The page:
Memorandums of Understanding—Broadening the Impact of State Actions

Updated February 9, 2015

States are increasingly taking action to influence the alternative fuel and advanced vehicle market and improve related policy objectives. Realizing that there is power in numbers, states have found unique ways to collaborate and achieve synergistic results from their collective actions. Memorandums of understanding (MOUs) have proven an effective first step in formalizing a commitment between states to achieve the end goal of conserving petroleum in the transportation sector.

NGV MOU Signatories

  • Arkansas
  • Colorado*
  • Kentucky
  • Louisiana
  • Maine
  • Mississippi
  • New Mexico
  • Ohio
  • Oklahoma*
  • Pennsylvania*
  • Tennessee**
  • Texas
  • Utah
  • Virginia
  • West Virginia
  • Wyoming*

Additional RFP Participants

  • Connecticut
  • Hawaii
  • Minnesota
  • Montana
  • Nevada
  • South Carolina
  • Vermont

* Original signatories
** Did not participate in the RFP

The MOUs discussed below are just two examples of multi-state commitments that have furthered alternative fuel technologies by:

  • Increasing purchasing power
  • Positively affecting state energy planning and state legislative action
  • Sharing best practices and regional trends
  • Influencing funding decisions
  • Encouraging collaboration between states and with local entities and industry.

Other successful multi-state MOUs have been integral in the development of interstate alternative fuel corridors, such as the I-5 corridor MOU signed by California, Oregon, and Washington in 2008, which resulted in the West Coast Electric Highway.

Multi-State Natural Gas Vehicle Procurement MOU

As a result of an initial collaboration between officials in Colorado and Oklahoma in 2011, 16 governors from across the United States (see box) signed an MOU to stimulate the production and demand for original equipment manufacturer (OEM) natural gas vehicles (NGVs). The MOU aims to aggregate state vehicle procurement through a joint request for proposals (RFP) to encourage OEMs to offer functional and affordable NGVs, boost private investment in natural gas fueling infrastructure, and encourage greater coordination between state and local agencies. By signing the MOU, the governors pledged their support and participation.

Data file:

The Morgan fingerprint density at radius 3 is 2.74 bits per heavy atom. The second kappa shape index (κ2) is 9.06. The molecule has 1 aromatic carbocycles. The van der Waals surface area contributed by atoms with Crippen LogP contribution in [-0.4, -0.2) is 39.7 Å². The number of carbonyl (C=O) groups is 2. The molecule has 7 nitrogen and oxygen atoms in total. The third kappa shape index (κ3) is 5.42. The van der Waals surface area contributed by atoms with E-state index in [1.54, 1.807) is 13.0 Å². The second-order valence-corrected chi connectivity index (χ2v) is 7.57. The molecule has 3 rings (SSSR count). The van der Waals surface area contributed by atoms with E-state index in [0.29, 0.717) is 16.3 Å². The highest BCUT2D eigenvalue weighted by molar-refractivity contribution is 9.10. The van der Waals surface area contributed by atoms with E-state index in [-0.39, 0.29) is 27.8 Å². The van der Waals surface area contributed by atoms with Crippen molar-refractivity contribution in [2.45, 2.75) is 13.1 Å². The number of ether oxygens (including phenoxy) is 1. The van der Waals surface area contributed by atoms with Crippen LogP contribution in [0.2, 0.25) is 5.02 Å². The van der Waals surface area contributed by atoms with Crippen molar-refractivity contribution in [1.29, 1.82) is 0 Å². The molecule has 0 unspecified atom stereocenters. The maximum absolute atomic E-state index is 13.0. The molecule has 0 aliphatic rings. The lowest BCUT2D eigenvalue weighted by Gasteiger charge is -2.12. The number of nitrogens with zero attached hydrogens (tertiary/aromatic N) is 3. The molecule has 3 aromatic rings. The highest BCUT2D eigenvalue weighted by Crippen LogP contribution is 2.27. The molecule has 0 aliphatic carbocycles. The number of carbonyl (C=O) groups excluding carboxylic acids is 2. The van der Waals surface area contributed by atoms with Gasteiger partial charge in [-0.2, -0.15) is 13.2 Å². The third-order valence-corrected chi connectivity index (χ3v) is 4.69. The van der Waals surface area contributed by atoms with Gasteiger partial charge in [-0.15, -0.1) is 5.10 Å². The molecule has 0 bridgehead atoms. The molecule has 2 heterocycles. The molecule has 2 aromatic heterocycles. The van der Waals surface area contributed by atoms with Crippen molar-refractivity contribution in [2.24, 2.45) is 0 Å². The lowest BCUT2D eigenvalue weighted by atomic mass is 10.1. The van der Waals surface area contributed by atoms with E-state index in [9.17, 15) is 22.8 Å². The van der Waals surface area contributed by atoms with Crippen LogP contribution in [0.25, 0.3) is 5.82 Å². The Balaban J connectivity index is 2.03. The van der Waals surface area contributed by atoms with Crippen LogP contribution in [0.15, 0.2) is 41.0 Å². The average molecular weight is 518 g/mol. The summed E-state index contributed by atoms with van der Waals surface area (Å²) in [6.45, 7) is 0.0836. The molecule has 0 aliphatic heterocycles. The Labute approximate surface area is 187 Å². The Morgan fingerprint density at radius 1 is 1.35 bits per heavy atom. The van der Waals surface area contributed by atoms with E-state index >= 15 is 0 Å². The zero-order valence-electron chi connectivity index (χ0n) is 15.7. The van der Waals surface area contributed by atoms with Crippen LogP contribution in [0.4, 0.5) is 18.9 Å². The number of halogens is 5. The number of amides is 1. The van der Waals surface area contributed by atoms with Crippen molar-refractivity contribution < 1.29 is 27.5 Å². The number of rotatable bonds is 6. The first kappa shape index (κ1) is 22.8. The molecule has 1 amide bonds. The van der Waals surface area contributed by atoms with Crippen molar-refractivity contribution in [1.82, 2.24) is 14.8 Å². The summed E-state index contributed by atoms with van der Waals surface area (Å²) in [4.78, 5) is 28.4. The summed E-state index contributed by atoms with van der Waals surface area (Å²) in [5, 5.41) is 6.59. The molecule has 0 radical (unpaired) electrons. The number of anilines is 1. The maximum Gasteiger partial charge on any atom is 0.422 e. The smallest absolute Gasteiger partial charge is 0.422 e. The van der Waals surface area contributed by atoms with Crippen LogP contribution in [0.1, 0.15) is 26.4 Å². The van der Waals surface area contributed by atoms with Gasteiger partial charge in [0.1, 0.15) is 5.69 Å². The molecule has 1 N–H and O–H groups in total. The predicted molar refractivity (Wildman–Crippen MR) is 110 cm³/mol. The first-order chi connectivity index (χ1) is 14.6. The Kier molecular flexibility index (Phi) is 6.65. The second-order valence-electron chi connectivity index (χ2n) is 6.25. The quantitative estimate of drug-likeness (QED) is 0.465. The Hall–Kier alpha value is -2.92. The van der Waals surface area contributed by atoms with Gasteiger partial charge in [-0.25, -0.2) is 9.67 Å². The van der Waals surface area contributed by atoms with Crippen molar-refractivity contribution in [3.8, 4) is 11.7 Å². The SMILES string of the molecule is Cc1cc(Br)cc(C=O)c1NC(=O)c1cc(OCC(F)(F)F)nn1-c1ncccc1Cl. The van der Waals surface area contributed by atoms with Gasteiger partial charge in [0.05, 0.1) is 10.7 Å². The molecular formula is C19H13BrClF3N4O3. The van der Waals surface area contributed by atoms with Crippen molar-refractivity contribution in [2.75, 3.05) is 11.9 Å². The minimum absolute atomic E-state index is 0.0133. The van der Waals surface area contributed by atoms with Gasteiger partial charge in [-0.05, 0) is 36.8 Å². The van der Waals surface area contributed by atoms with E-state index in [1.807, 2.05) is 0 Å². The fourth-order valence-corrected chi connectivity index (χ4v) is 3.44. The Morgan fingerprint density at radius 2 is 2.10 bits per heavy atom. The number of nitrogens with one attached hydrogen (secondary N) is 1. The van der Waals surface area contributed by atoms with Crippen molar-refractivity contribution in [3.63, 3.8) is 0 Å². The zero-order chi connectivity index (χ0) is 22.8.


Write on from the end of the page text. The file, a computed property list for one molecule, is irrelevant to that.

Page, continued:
Subsequently the National Association of State Procurement Officials coordinated the solicitation of a joint RFP, which the Oklahoma Department of Central Services (DCS) issued on behalf of 22 states (see box). After evaluating more than 100 individual bids, inclusion in state vehicle purchasing was awarded to dealers in all 22 states, plus California, Georgia, Maryland, Missouri, New Hampshire, and New Jersey. These 111 Chrysler, Ford, General Motors, and Honda dealers agreed to offer at least one of the NGV model options outlined in the table below for use in state fleets. Additional awards in the future may mean even more NGV options for fleets.

Vehicles Awarded
Make & Model Type Dedicated Bi-fuel
Chevrolet Express 2500 Cargo van X  
Chevrolet Express 3500 Cargo van X  
Chevrolet Silverado 2500 Pick-up truck   X
Dodge Ram 2500 Pick-up truck   X
Ford E-250 Cargo van X X
Ford E-350 Cargo van X X
Ford F-250 Pick-up truck X X
Ford F-350 Pick-up truck X X
Ford Transit Connect Cargo van X X
GMC Savana 3500 Cargo van X  
GMC Sierra 2500 Pick-up truck   X
Honda Civic Natural Gas Compact car X